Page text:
Whether you’re designing sites for yourself, hiring someone to do it for you, or somewhere in-between…here are 4 tips I’ve found that boost the results websites get by a LOT.
Use them for your freelancing portfolio or for clients.
(They’re pretty universal.)
1. Use a lot of negative space
If you scroll through websites like Apple’s or Spotify’s or many of the big players out there, you’ll notice they have no problem spacing things out.
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In fact, as you scroll, there’s often just ONE key paragraph / message visible on your screen at a time.
I call this “isolated experiences.” It’s where the negative space creates a sort of “vacuum” so you have to focus on one key piece of content at a time.
Here you can see Apple doing it:
Here you can see Spotify doing it:
Turns out this boosts conversions like crazy. My theory is that in our crazy ADD world…creating a space where people can really focus is one of the most powerful things you can do.
We do this a LOT on the Reliable PSD website, which is one of the highest-converting websites we’ve ever built. Here’s an example from that site. Notice how the home page contains one full-width, full-height message.
You can’t access any other content until you give that at least a skim:
2. Write copy, then design
A lot of people get this backwards.
They start with the design, then try to fit – truthfully “cram” – the copy into it.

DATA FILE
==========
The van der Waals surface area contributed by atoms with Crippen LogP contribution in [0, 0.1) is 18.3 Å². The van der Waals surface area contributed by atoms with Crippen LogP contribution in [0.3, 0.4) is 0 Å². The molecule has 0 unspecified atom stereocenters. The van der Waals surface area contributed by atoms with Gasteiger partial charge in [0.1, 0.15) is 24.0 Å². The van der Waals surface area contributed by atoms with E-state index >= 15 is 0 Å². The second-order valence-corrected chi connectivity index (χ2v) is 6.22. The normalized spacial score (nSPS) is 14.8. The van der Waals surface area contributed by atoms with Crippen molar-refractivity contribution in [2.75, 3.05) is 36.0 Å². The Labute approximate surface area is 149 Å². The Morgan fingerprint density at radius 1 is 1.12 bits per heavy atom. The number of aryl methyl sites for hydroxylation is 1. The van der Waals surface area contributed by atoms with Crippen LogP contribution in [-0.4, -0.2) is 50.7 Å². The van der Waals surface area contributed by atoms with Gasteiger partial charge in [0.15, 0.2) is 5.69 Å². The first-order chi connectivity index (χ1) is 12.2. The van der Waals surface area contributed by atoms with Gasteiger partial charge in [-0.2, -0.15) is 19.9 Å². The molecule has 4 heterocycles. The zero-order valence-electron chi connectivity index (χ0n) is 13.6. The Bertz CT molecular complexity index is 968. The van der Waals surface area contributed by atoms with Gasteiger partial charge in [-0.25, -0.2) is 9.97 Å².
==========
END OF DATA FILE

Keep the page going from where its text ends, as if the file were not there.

It has to be the other way around though. The copy kind of “instructs” you how to design.
The design has one job: to bring the content to life. The design should make the writing accessible, legible, and exciting to read.
It has to highlight what’s important, and guide the eyes easily through the copy.
That’s hard to do if you don’t read / write the copy first, don’t you think? 😉
3. Place calls-to-action appropriately
The first guy who taught me when to ask someone for the sale put it like this:
It’s kind of like asking a girl to marry you. You wouldn’t do it right off the bat, right?
Calls to action should be placed ONLY when you’ve presented a compelling enough reason for someone to sign up / get started / join.
And never sooner.
Don’t throw one in just because you think you “should.” Let the copy tell you when it’s a natural time to ask for the sale.
Same goes for dating. You have to build up a pretty good history of reasons someone should say “yes” to a proposal before you drop to one knee, feel me?
4. Write enough copy
Here’s how much copy you need to write: however much you need to get EVERY important point across. Period.
(Need help? Read How to write copy that sells your creative services like crazy.)
There’s no such thing as “too much” copy. There is such a thing as “too little” though. That’s when you cut out writing because you’re afraid it’s too long.
If you’re like me, you’re probably a huge fan of Apple’s marketing. Or even if you don’t like it, you have to at least respect it (they’re darn good marketers – I think you’d have a hard time coming up with an argument against that).
Guess what? Apple probably has more copy on their site than just about anyone else.
Click on “iMac” and you get 7 LONG pages that cover every little feature.
There are even FULL pages for features of the features!
Because they didn’t stop writing until they said everything that needed to be said.
You never know what benefit or selling point will get them to buy.
Got tips of your own? Questions? Comments?
Leave a comment and share. If you have questions, I’d love to help in anyway I can.
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